In scenario 0, you have to have majority control of the objective hexes. My number one priority as the Russians was to move in and take control of these objectives before I handed initative to the russians. Once secured with infantry I then concentrated on getting close and personal (melee) with the t34 on the stugs. The german player can be quite distracted by the tank assault when their priority should be the objectives.

I found advance order useful to push more infantry into contested objective hexes when it looks like you're losing melee.
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Steve Bishop
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Jherek wrote:


The first question I ask myself is, what are the objectives?

In scenario 0, you have to have majority control of the objective hexes. My number one priority as the Russians was to move in and take control of these objectives before I handed initative to the russians. Once secured with infantry I then concentrated on getting close and personal (melee) with the t34 on the stugs. The german player can be quite distracted by the tank assault when their priority should be the objectives.


Exactly what I thought when I first read this thread.

Perhaps that's your problem, maybe you are more worried about the mechanics of the game than what you have to do to achieve victory.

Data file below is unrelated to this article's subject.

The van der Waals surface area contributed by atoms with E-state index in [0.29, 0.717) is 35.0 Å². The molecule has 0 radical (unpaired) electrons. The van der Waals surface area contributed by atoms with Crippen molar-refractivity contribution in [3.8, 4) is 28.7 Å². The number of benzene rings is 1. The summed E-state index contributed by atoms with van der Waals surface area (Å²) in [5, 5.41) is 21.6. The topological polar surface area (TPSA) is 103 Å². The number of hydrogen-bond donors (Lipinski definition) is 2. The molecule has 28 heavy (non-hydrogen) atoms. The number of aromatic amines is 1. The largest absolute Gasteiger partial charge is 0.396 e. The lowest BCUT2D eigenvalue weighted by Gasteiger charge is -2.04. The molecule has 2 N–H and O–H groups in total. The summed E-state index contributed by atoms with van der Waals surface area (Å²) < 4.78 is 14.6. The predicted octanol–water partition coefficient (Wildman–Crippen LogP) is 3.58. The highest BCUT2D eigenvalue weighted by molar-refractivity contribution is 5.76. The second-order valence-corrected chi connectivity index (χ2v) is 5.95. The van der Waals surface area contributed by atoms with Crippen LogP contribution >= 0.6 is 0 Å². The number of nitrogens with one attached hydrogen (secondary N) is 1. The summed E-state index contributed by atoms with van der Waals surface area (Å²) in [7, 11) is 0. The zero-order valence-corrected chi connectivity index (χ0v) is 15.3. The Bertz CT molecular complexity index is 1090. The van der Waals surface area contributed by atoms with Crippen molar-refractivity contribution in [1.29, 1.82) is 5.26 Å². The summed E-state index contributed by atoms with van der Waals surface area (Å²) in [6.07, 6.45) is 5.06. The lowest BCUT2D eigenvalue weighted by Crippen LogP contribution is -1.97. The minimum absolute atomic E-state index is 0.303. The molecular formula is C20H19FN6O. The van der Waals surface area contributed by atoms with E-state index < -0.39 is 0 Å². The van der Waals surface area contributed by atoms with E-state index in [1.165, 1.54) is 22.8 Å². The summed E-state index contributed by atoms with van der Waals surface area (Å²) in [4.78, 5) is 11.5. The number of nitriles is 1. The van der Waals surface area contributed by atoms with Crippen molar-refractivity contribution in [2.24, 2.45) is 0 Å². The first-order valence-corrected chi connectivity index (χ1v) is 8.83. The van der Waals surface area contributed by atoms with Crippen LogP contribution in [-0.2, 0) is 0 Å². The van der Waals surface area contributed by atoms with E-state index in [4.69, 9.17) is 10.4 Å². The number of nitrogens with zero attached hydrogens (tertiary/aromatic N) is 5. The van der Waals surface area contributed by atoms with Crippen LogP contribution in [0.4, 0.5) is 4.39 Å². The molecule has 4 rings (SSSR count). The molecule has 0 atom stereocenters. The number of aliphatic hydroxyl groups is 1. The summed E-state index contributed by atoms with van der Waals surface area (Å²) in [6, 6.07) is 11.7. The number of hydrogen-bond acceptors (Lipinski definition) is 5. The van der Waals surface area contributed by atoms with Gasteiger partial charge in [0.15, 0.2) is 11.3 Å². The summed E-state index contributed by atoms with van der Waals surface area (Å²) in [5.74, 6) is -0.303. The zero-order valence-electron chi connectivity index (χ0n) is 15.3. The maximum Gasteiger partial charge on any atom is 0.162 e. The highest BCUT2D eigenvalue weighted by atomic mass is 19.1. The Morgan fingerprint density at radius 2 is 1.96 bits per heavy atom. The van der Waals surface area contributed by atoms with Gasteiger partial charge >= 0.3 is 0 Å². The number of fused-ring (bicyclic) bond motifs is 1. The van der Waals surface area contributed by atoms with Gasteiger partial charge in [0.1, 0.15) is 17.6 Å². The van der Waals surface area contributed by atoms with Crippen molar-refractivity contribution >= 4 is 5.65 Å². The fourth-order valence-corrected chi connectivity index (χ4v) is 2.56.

The matrix/initiative/order system does have its quirks (especially when there are fewer cubes left near the end of the turn) but I think you should be looking at what you want to achieve first and then how you can do that in a manner that denies your opponent some options.
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Colin Houghton
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Thanks for that advice guys. Yes.. I think I am a little overwhelmed by the novelty of the matrix (interesting.. in the film the Matrix... the red cube or the blue cube, Neo??) and must come at the thing from the angle you suggest... what do I need to do to win this scenario? What do I need to do to hinder my opponent from winning the scenario? I just keep thinking that Fire (for the Germans) is such good value- if in range plug away until you've reduced them all to a trembling mass of jelly.

And Sniper.... hmmm.. that would be such a blow to lose a command piece early in a game.
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Chadwik
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Chou4555 wrote:
I just keep thinking that Fire (for the Germans) is such good value- if in range plug away until you've reduced them all to a trembling mass of jelly.

Not that simple. "Just let 'er rip" doesn't work well in this game. With each fire attack you make, your opponent gets to take a Return Fire attack against your unit [rule 34.3]. You may end up with just as many or more jellied units then he does if you don't plan and execute a Fire order intelligently.

Quote:
And Sniper.... hmmm.. that would be such a blow to lose a command piece early in a game.

Even if your end-of-turn Sniper Activity roll is successful [rule 21.12c], your opponent doesn't have to lose a command marker: He could instead choose to suffer -1 command radius.
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Colin Houghton
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Wise words Chad. Thanks. As you can see, I am still a Newbie here!

Have to say that the game mechanics are (for me) a welcome mix of the refreshingly new (The Matrix, Orders, Initiative, different die, two hits and you're gone) and old friends (hexes, Op fire, terrain cover, firing arcs). A combination that hits the sweet spot.